In comparison, Brent Crude Oil prices averaged $96.94 per barrel in 2008, hitting about $145 per barrel at the highest. Though this year’s prices are still below the 2008 average, at about $66.44 per barrel to date on average, the climb past $71.00 per barrel in April and May 2019 has some economists raising an eyebrow.
With many economists blaming heightened oil prices for the 2008 recession, the climb in prices this year is certainly something to watch when predicting the next recession. The combination of OPEC cuts, which have been tightening oil supply, and the possibility of weather-related events, worker strikes and further geopolitical stress could cause prices to double over the next several months.
Fuel-hedging during a recession
With fuel costs making up nearly 20.0% of the average trucking company’s cost structure, it’s clear that procurement professionals in the trucking industry are in a difficult position during recessionary periods. For procurement departments across the transportation sector, taking an aggressive approach to procuring fuel can help guard against dives in profit. In preparation for a looming downturn, several markets within the transportation sector are expected to secure long-term contracts with fuel suppliers or renegotiate their current supply contracts. While these contracts are difficult to establish, companies that put long-term fuel supply contracts in place have historically fared better during recessions than those without such contracts.
What to consider before locking into a long-term contract
Before establishing a multiyear fuel contract, however, operators in the transportation sector must consider their needs. While understanding fuel needs is a basic fundamental to negotiating fuel contracts in general, fuel needs are even more important to consider when preparing a contract on the edge of economic decline. While fuel needs may be high during periods of economic growth, lower shipping volumes during a recession may lead trucking companies to operate smaller fleets that take fewer trips. In establishing long-term contracts for fuel or renegotiating current contracts, buyers should consult historical data on trucking activity to determine how much fuel they should secure through the contract as overpromising fuel consumption will lead to wasted money in the long-run.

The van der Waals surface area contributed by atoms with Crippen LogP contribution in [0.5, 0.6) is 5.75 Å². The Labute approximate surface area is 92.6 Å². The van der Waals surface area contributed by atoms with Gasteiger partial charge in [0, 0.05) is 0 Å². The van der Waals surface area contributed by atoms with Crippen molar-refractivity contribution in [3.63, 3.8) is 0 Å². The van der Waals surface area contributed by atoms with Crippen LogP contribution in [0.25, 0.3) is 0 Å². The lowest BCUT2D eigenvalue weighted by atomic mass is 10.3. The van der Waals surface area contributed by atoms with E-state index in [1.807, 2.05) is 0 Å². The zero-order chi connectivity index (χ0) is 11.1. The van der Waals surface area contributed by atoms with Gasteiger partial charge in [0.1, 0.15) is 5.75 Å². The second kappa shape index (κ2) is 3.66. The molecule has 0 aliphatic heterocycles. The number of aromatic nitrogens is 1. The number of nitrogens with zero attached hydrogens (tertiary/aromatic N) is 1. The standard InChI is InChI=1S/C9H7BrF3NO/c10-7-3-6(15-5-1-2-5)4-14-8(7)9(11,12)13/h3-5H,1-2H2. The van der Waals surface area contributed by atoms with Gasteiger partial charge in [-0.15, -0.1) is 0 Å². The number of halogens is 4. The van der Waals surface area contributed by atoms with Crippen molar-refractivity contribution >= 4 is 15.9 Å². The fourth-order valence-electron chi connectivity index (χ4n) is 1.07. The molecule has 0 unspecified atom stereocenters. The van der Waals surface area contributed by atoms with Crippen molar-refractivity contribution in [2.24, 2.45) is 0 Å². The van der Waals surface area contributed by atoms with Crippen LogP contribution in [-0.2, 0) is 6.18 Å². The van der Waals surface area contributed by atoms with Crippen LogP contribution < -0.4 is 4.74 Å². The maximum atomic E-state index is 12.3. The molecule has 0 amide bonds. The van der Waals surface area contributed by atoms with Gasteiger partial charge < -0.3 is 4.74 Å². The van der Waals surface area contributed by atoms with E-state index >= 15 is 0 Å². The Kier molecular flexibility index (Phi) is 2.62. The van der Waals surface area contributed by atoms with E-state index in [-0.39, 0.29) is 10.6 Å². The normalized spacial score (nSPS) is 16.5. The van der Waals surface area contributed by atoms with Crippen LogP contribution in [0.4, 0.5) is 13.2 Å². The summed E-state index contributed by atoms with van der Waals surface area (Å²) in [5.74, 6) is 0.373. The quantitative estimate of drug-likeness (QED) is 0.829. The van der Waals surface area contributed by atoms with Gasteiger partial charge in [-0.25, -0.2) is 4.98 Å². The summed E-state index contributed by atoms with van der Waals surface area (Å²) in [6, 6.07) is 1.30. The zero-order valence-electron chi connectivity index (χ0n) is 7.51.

Up front work can help in the long run
While developing a fuel contract may be a daunting task, containing price growth and reducing fluctuations through fixed pricing can help keep carriers afloat during a recession. Buyers that have previously foregone fuel contracts due to their small size may need to reconsider in response to warnings of the next recession. Smaller buyers may be able to establish relationships with other buyers to engage in collective bargaining. As fuel prices climb in the face of tightened supply, discounts will become more difficult to attain. However, when buyers join forces, they are often able to secure more favorable prices in return for the additional business they offer fuel providers.
By: Kim Bucci, Business Research Analyst